When I was interviewed at Google (my Alma mater), most people naturally focused on my technical skills. Not surprisingly, I was asked about search. My favorite question was, “How often do we need to re-crawl the Web, and how many resources will it take?”
“Umm, a lot, and a lot?”
“Oh.” But several interviews – including the one I had with Larry Page – focused on how I would fit into the culture. Larry had a rule of thumb that we always followed: “Don’t hire anyone you don’t want to have lunch with.”
How do you interview for cultural fit? Social psychology has taught us a great deal about how we view other people. For example, you will rate someone as smarter if they resemble you (either physically or mentally). This means that as you interview people, you are more likely to hire people who are like you. Ironically, even people who know this research are subject to it – unlike those lucky denizens of Lake Wobegon, we are not all above average.
So, generally speaking, you are going to hire clones of yourself. This is often justified as “cultural fit” – you agree on many things, so the new person will fit right in with your company. Great!
But here be dragons. Lots of research spanning psychology, artificial intelligence, economics, and history demonstrates that diverse teams achieve better outcomes. The converse is also true. If you build a team that looks alike, thinks alike, and wears the same shoes, you will get group-think and generate only one answer. You then have to hope it’s the right one.
In short: Hiring your clone is a recipe for disaster. I’d like to propose some simple actions you can take to avoid that pitfall.
Here it is, pure and simple: Don’t hire a clone. In fact, hire people who annoy you. That’s correct; you should hire people who annoy you.
Diverse people bring diverse perspectives, which generates some amount of disagreement. Your hires need to fit into the culture but should rub you the wrong way a bit. That indicates they aren’t the same as you.
To do so, you are looking for someone not at all like you. But the job description you wrote probably described … you. So, throw out the job descriptions. Forget the nicely worded “skills and competencies”. Don’t assess the simple stuff. Instead, focus on key, deep elements of the culture.
We have carefully built a culture at my startup that is (not surprisingly) much like Google’s. We are a meritocracy; hierarchy isn’t important. In fact, one of my interview questions is a fairly simple logic question. There are a few different answers to it, and after you get one (or more) of them, I ask the question that matters more: “Why do you think I ask this question, and is it a good question?”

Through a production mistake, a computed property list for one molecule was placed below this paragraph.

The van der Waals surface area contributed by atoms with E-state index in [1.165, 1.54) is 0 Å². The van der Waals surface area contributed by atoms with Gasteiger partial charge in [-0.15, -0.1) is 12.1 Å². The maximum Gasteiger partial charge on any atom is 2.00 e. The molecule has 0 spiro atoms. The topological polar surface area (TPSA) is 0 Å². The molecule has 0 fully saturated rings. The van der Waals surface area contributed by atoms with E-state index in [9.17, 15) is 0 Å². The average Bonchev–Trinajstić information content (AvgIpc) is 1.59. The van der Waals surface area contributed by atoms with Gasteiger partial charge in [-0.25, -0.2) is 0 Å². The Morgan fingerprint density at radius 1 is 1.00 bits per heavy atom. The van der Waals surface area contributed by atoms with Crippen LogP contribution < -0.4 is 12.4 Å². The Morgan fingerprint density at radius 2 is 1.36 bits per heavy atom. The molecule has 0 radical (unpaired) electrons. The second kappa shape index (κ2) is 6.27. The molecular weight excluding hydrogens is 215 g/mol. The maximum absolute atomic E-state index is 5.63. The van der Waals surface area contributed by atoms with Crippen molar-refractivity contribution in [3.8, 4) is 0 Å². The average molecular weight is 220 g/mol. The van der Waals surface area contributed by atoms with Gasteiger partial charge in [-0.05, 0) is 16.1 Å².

What’s the right answer? I don’t know, but I care about your opinion. I don’t want a sycophantic answer of “yes.” I want a reasoned perspective, even if the answer is “no.” In our culture, agreeing with me simply to agree with the boss is a black mark. A reasoned disagreement would be culturally appropriate and a bit annoying. Of course, I think it’s a good question, or I wouldn’t ask it. But that doesn’t mean you should think it’s useful.
This is what I mean by assessing the deep stuff and not the surface stuff. I don’t care if you get the surface (logic) question right – well, I care, but most people get it right – I really care though if you have a thoughtful answer to the “why and “whether” questions. The thoughtful answers tell me you don’t assume I’m right simply because I’m the CEO.
Sharing lunch creates an easy place for introverts (i.e. engineers) to talk to other people about what they are working on and to get wildly divergent ideas from whomever happens to be sitting next to them. It’s not about the food, but about the conversation.
When employees talk, they mostly talk about work, which undoubtedly turns into a free form brainstorm of sorts. A lot of good ideas have come from brainstorms where nobody knew they were brainstorming. And, of course, it amplifies the value of hiring people who annoy you, since lunch is a great place for people to hear other people’s annoying viewpoints.
And yet, I hear you asking, doesn’t this violate Larry’s axiom not to hire someone you wouldn’t have lunch with? Don’t annoying people constitute those you don’t want to eat with?
Perhaps. There is likely a limit to how much annoyance you can handle in your culture. Too annoying and the person becomes a hindrance. It’s a balancing act.
But I can tell you that I enjoy the repartee that flows around our lunch tables every day, with so many differences – nationalities, gender, race, sexual orientation, politics – and all feeling welcome to share their perspective.
So close the browser and go find some resumes of people who you are convinced you won’t like. Hire them. You’ll thank me in the end.
Douglas Merrill is CEO and founder of ZestFinance, which uses big data technology to improve underwriting quality for lenders. He was previously CIO and VP of Engineering at Google.
[Top image credit: Dmitriy Shironosov/Shutterstock]
VB's research team is studying web-personalization... Chime in here, and we’ll share the results.